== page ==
The removal and trench line method of containment for oak wilt has been utilized successfully in the park before (near 50th street and the parkway) and we hope for the same success this time.  Replanting will not be done, both because it is not recommended to replant oaks where wilt has been confirmed, and because of the area’s designation as a natural area.  Natural areas are minimally managed by park staff, and are left to be replanted by mother nature and the squirrels when trees die or are removed due to disease.

More information about diseases of oak trees, including oak wilt can be found on the University of Minnesota’s Extension website: http://www1.extension.umn.edu/environment/trees-woodlands/oak-wilt-or-anthracnose/

OAk wilt location

Sandcastle‘s zero waste initative is one that the Community Advisory Committee was excited about and so are we! Let’s all do our part to help Courtney out, she’d much rather be taking your order than sorting your trash.


You’re done eating, now comes the time to clean up. What goes where? There are signs to help, but it’s easiest to remember cans and bottles go in the blue recycling bins; frozen treat wrappers go in the trash; metal baskets, knives, forks and spoons go in the tubs on the wooden racks and EVERYTHING else goes in the organic waste bins.


Frequently Asked Questions

My cup looks like it’s plastic, doesn’t it go in the recycling? Nope! The cups, lids and straws are all made out of corn starch, which allows them to be composted.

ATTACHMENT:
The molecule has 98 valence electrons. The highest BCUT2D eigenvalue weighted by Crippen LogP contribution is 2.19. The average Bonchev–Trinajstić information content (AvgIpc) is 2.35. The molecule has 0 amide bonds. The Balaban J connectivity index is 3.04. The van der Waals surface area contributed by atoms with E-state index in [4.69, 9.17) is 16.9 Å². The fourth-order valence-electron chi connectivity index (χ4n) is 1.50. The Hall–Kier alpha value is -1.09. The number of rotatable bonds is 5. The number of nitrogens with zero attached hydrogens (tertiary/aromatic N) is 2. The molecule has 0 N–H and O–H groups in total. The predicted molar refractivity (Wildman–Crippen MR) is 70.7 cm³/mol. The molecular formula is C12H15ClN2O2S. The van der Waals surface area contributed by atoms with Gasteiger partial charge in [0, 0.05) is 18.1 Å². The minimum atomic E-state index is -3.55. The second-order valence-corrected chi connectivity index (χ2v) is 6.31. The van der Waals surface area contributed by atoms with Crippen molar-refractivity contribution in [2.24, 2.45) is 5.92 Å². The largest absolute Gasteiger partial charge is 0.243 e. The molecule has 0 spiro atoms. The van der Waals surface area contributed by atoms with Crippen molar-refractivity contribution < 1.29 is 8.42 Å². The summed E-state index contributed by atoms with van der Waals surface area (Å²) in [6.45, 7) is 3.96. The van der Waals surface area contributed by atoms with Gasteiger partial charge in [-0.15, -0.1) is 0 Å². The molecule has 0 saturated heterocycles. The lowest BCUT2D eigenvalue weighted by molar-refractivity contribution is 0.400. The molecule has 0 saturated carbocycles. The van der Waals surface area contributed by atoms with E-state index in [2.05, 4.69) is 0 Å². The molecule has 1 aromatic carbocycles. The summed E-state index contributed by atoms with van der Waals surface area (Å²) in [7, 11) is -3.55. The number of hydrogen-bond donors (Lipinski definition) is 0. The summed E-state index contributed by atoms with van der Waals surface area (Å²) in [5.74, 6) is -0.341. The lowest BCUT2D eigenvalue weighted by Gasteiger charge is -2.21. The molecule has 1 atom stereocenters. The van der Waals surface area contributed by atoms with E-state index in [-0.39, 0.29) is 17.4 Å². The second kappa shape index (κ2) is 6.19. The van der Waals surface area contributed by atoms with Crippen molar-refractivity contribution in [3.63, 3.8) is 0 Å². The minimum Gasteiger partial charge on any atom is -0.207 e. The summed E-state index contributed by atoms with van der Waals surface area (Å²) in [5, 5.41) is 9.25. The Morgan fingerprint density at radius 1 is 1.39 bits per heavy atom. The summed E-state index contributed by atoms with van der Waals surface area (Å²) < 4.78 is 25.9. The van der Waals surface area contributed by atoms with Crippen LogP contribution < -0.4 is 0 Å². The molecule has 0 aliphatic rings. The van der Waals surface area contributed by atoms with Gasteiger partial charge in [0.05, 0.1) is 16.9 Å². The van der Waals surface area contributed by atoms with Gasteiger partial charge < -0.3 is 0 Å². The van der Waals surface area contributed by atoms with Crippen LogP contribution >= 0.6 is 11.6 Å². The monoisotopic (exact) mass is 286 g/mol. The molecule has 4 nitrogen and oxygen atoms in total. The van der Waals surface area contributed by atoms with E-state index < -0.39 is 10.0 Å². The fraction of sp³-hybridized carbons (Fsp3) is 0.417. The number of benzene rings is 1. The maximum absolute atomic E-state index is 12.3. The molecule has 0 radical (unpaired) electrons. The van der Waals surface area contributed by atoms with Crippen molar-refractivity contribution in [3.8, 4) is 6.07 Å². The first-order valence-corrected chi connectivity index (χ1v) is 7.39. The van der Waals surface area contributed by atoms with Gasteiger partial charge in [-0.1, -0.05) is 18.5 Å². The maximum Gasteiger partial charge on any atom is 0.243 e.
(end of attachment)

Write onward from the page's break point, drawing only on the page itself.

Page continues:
I can’t compost meat or anything with oils on it at home, shouldn’t the food scraps and soiled paper go in the trash? Nope! Industrial composting can handle meats, oils and anything else organic in composition. This means that frozen treat sticks are also compostable.


Everything pictured on this tray is compostable.

Are there any grab and go items that have compostable wrappers? Yes! The wrapper on your monkey bar? Biodegradable!

I know the green bins at Sandcastle are for organic waste, is that true of all the green bins in the park? Unfortunately, no. Only the green bins at Sandcastle (in the fenced area) are used to collect organic waste for composting.

Wondering about something else, or you’ve already asked the staff at Sandcastle, and want to share your knowledge? Submit questions and knowledge here:

Looking for an inexpensive activity around Lake Nokomis this summer?  Geocashing is a treasure hunting adventure for the whole family.


Geocashing  uses GPS through your mobile device to help treasure seekers locate “treasure” which range in size from magnet the size of match box to a tennis ball container.  Geocashers that find the particular item sign their name.  Others leave a small trinket or SWAG (Stuff We All Get) signifying they found the item.  These items can be taken and replaced with other SWAG by future players that located the geocache.


The origins of Geocashing go back 150 years to a game called Letterboxing which used clues to direct players to certain landmarks.  In 2000, when GPS greatly improved it’s accuracy, you could now locate an item with a few feet of it’s GPS coordinates.  The original name GPS Stash Hunt or GPSstaching became Geocashing.


Within a block or two around Lake Nokomis, there are 25-30 geocaches waiting to be discovered with varying degrees of difficulty.


There are over 200 Geocaching apps to help you geocache and many are free.  Some of the free apps are “intro” apps and may only show a portion of the Geocaches in your area. Apps with all registered Geocaches range from $0.99-$9.99.   Many apps will provide clues such as the size of the item, the degree of difficulty, the terrain around the item and whether or not the geocache can be found in all seasons.